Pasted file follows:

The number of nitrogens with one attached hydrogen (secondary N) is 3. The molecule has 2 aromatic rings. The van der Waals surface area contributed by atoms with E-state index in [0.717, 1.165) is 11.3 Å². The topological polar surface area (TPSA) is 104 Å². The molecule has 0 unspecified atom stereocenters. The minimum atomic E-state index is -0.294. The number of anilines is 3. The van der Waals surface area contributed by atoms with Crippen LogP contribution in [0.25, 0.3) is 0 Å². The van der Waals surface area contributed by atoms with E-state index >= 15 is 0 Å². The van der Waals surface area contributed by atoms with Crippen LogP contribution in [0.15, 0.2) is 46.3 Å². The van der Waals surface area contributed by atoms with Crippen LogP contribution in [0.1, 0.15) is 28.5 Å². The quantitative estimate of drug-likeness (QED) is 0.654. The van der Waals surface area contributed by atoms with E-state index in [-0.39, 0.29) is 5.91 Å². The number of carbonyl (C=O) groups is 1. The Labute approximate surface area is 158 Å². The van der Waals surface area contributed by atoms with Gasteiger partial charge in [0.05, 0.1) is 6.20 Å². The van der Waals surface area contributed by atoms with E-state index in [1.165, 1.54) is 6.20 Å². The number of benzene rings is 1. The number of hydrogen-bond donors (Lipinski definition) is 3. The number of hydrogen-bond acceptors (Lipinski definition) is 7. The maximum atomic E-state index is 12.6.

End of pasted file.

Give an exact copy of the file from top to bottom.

The number of nitrogens with one attached hydrogen (secondary N) is 3. The molecule has 2 aromatic rings. The van der Waals surface area contributed by atoms with E-state index in [0.717, 1.165) is 11.3 Å². The topological polar surface area (TPSA) is 104 Å². The molecule has 0 unspecified atom stereocenters. The minimum atomic E-state index is -0.294. The number of anilines is 3. The van der Waals surface area contributed by atoms with Crippen LogP contribution in [0.25, 0.3) is 0 Å². The van der Waals surface area contributed by atoms with E-state index >= 15 is 0 Å². The van der Waals surface area contributed by atoms with Crippen LogP contribution in [0.15, 0.2) is 46.3 Å². The van der Waals surface area contributed by atoms with Crippen LogP contribution in [0.1, 0.15) is 28.5 Å². The quantitative estimate of drug-likeness (QED) is 0.654. The van der Waals surface area contributed by atoms with E-state index in [-0.39, 0.29) is 5.91 Å². The number of carbonyl (C=O) groups is 1. The Labute approximate surface area is 158 Å². The van der Waals surface area contributed by atoms with Gasteiger partial charge in [0.05, 0.1) is 6.20 Å². The van der Waals surface area contributed by atoms with E-state index in [1.165, 1.54) is 6.20 Å². The number of benzene rings is 1. The number of hydrogen-bond donors (Lipinski definition) is 3. The number of hydrogen-bond acceptors (Lipinski definition) is 7. The maximum atomic E-state index is 12.6.